Even as she wrote her articles or revised her employee's words, she would grow distracted.

One night, as I took up the rusty watering can which had been in my family for several generations, I was surprised to hear soft footsteps padding lightly against the soil followed by the sound of water trickling onto the leaves of a tomato plant.

"Mom?" I asked, surprised. I rarely saw her outside anymore, not since she'd been promoted at work, even though it had been her idea to revive the old garden.

She looked up from the plant. "I figured you might want some company out here. It's good of you to have kept up the gardening when I forgot to."

I said nothing. It was the first time I'd been complimented by my mom. Usually she complained about my lack of shared interests with her. She never called me a bad kid or anything, but it still didn't improve our relationship. At her words though, I merely shrugged. "I like gardening."

"I do too." Mom replied, moving onto the next plant. She fingered the leaves tenderly. In that moment, I learned that my mom could be another teacher to me. Just as dad taught me about cooking, mom could teach me far more about gardening than the books I was reading could. "If you want, you can leave the rest to me, Chocolate. I imagine you might be a little busy in a few minutes."

Puzzled, I looked up at her. Mom had a big smile on her face as she gestured toward the front yard. I put the watering can down and peeked around the corner of the house. There, on the lawn, was a car. A car that neither of my parents drove. A car I'd never seen before. I looked at her incredulously.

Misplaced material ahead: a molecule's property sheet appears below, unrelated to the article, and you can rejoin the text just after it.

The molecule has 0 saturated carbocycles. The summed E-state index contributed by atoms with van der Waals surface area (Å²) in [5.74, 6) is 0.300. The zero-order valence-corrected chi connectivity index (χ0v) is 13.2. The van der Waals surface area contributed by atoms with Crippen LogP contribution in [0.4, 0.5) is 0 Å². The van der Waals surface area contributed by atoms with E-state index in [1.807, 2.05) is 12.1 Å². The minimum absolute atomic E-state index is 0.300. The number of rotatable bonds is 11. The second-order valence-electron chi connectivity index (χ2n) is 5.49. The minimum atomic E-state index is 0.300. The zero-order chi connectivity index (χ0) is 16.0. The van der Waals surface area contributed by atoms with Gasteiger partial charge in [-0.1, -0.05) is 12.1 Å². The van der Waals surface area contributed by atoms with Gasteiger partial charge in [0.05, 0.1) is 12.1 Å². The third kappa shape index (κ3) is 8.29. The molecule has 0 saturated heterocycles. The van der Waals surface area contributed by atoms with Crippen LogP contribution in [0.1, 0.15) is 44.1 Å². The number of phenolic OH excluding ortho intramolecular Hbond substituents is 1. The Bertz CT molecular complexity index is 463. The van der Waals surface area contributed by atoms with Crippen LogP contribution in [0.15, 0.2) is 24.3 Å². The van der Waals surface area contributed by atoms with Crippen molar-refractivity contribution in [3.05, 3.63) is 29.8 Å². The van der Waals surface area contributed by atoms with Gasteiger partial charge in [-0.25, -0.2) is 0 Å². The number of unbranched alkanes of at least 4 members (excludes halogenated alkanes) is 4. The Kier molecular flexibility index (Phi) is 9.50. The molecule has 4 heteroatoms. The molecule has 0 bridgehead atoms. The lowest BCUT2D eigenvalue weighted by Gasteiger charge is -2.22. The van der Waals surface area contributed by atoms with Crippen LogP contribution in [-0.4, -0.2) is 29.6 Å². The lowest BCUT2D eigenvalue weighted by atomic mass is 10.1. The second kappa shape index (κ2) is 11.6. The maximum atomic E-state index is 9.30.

"It's for you and Cinnamon, but I figure you might wanna take it for a test drive first." With a wink, mom dug into her pockets and fished out a pair of keys. She tossed them lightly toward me. I was so surprised, it was only my finely tuned reflexes that enabled me to catch them. "Go on." Mom urged.

"Thanks!" I managed before running toward the car. I slid into the leather seat, inhaling the new car smell. Then I inserted the key into the ignition and turned it, reveling in the sound of the engine's purr. I carefully reversed out into the street and grinned. Oh the possibilities were endless. I'm not entirely sure where I'm going, but I'm definitely taking advantage of this.

Friday, November 19, 2010

Chapter 16

Dear Diary,

My name is Chocolate Savory and I am--. Okay, no. This sounds really cheesy, like some sort of stupid tween-romance novel.

Let’s try again.

See that girl in the picture? That’s me, Chocolate Savory. I know, my name’s weird, but apparently everyone in this family is named after a spice, food, or beverage. It doesn’t bother me though. I secretly really love eating chocolate. Wait. Does that count as cannibalism? I dunno. Anyway!

I’m a twin. My sister’s name is Cinnamon. That’s her, photographed below.